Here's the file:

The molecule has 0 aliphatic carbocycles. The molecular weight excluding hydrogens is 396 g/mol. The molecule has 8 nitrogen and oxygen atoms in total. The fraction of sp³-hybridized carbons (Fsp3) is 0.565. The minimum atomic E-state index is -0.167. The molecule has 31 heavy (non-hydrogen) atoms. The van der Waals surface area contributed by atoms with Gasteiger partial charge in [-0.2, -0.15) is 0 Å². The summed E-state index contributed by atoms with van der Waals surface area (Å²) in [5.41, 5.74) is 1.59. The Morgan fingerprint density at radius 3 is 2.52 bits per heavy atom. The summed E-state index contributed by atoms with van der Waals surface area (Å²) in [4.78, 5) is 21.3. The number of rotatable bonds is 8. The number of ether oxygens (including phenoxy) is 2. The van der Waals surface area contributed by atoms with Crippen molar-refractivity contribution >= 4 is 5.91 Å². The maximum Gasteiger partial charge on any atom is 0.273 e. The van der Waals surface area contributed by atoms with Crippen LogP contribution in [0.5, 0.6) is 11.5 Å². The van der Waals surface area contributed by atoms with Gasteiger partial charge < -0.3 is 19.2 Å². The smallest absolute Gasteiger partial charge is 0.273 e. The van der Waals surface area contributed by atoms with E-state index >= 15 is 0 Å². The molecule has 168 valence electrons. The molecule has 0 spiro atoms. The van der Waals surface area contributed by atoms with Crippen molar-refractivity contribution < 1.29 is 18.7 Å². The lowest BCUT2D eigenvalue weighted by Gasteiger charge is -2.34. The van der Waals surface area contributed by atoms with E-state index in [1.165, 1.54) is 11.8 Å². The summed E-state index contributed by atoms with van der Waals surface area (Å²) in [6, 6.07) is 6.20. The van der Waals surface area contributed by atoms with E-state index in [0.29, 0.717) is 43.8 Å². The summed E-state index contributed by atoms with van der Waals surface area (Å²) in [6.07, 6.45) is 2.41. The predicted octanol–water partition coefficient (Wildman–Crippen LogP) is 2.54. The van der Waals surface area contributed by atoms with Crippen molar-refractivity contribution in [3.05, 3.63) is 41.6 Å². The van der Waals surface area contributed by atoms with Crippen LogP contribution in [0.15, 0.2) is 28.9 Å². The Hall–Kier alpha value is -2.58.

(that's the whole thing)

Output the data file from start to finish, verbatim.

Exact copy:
The molecule has 0 aliphatic carbocycles. The molecular weight excluding hydrogens is 396 g/mol. The molecule has 8 nitrogen and oxygen atoms in total. The fraction of sp³-hybridized carbons (Fsp3) is 0.565. The minimum atomic E-state index is -0.167. The molecule has 31 heavy (non-hydrogen) atoms. The van der Waals surface area contributed by atoms with Gasteiger partial charge in [-0.2, -0.15) is 0 Å². The summed E-state index contributed by atoms with van der Waals surface area (Å²) in [5.41, 5.74) is 1.59. The Morgan fingerprint density at radius 3 is 2.52 bits per heavy atom. The summed E-state index contributed by atoms with van der Waals surface area (Å²) in [4.78, 5) is 21.3. The number of rotatable bonds is 8. The number of ether oxygens (including phenoxy) is 2. The van der Waals surface area contributed by atoms with Crippen molar-refractivity contribution >= 4 is 5.91 Å². The maximum Gasteiger partial charge on any atom is 0.273 e. The van der Waals surface area contributed by atoms with Crippen LogP contribution in [0.5, 0.6) is 11.5 Å². The van der Waals surface area contributed by atoms with Gasteiger partial charge < -0.3 is 19.2 Å². The smallest absolute Gasteiger partial charge is 0.273 e. The van der Waals surface area contributed by atoms with E-state index >= 15 is 0 Å². The molecule has 168 valence electrons. The molecule has 0 spiro atoms. The van der Waals surface area contributed by atoms with Crippen molar-refractivity contribution < 1.29 is 18.7 Å². The lowest BCUT2D eigenvalue weighted by Gasteiger charge is -2.34. The van der Waals surface area contributed by atoms with E-state index in [1.165, 1.54) is 11.8 Å². The summed E-state index contributed by atoms with van der Waals surface area (Å²) in [6, 6.07) is 6.20. The van der Waals surface area contributed by atoms with E-state index in [0.29, 0.717) is 43.8 Å². The summed E-state index contributed by atoms with van der Waals surface area (Å²) in [6.07, 6.45) is 2.41. The predicted octanol–water partition coefficient (Wildman–Crippen LogP) is 2.54. The van der Waals surface area contributed by atoms with Crippen molar-refractivity contribution in [3.05, 3.63) is 41.6 Å². The van der Waals surface area contributed by atoms with Crippen LogP contribution in [0.15, 0.2) is 28.9 Å². The Hall–Kier alpha value is -2.58.